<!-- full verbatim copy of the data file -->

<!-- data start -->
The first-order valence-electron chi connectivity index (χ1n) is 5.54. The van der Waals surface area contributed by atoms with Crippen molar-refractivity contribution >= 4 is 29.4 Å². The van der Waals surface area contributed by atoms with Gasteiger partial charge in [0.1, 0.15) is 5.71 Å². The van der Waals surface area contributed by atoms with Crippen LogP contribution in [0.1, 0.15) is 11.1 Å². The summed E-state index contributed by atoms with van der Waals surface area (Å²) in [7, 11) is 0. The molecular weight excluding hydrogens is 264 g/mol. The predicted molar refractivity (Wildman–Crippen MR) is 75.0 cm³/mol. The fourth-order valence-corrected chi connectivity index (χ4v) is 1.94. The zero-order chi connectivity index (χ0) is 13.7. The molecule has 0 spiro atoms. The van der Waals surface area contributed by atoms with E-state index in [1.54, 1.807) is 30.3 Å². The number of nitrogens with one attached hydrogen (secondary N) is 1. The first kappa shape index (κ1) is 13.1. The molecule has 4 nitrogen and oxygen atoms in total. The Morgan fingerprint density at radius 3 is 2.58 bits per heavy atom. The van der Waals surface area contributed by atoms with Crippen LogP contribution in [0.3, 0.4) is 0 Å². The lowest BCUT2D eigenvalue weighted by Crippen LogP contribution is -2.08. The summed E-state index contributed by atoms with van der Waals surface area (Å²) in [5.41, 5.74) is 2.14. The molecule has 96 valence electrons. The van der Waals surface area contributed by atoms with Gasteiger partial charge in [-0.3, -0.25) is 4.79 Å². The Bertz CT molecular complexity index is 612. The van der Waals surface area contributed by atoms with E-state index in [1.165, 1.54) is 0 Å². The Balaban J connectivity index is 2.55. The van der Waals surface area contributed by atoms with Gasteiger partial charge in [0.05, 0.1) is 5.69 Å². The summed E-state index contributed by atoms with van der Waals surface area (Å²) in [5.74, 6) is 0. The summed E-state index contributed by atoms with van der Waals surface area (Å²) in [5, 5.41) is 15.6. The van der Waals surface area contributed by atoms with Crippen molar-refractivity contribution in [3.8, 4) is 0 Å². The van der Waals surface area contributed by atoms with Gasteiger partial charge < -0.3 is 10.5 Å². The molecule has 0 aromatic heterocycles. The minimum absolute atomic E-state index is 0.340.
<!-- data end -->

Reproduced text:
The first-order valence-electron chi connectivity index (χ1n) is 5.54. The van der Waals surface area contributed by atoms with Crippen molar-refractivity contribution >= 4 is 29.4 Å². The van der Waals surface area contributed by atoms with Gasteiger partial charge in [0.1, 0.15) is 5.71 Å². The van der Waals surface area contributed by atoms with Crippen LogP contribution in [0.1, 0.15) is 11.1 Å². The summed E-state index contributed by atoms with van der Waals surface area (Å²) in [7, 11) is 0. The molecular weight excluding hydrogens is 264 g/mol. The predicted molar refractivity (Wildman–Crippen MR) is 75.0 cm³/mol. The fourth-order valence-corrected chi connectivity index (χ4v) is 1.94. The zero-order chi connectivity index (χ0) is 13.7. The molecule has 0 spiro atoms. The van der Waals surface area contributed by atoms with E-state index in [1.54, 1.807) is 30.3 Å². The number of nitrogens with one attached hydrogen (secondary N) is 1. The first kappa shape index (κ1) is 13.1. The molecule has 4 nitrogen and oxygen atoms in total. The Morgan fingerprint density at radius 3 is 2.58 bits per heavy atom. The van der Waals surface area contributed by atoms with Crippen LogP contribution in [0.3, 0.4) is 0 Å². The lowest BCUT2D eigenvalue weighted by Crippen LogP contribution is -2.08. The summed E-state index contributed by atoms with van der Waals surface area (Å²) in [5.41, 5.74) is 2.14. The molecule has 96 valence electrons. The van der Waals surface area contributed by atoms with Gasteiger partial charge in [-0.3, -0.25) is 4.79 Å². The Bertz CT molecular complexity index is 612. The van der Waals surface area contributed by atoms with E-state index in [1.165, 1.54) is 0 Å². The Balaban J connectivity index is 2.55. The van der Waals surface area contributed by atoms with Gasteiger partial charge in [0.05, 0.1) is 5.69 Å². The summed E-state index contributed by atoms with van der Waals surface area (Å²) in [5.74, 6) is 0. The summed E-state index contributed by atoms with van der Waals surface area (Å²) in [5, 5.41) is 15.6. The van der Waals surface area contributed by atoms with Crippen molar-refractivity contribution in [3.8, 4) is 0 Å². The van der Waals surface area contributed by atoms with Gasteiger partial charge < -0.3 is 10.5 Å². The molecule has 0 aromatic heterocycles. The minimum absolute atomic E-state index is 0.340.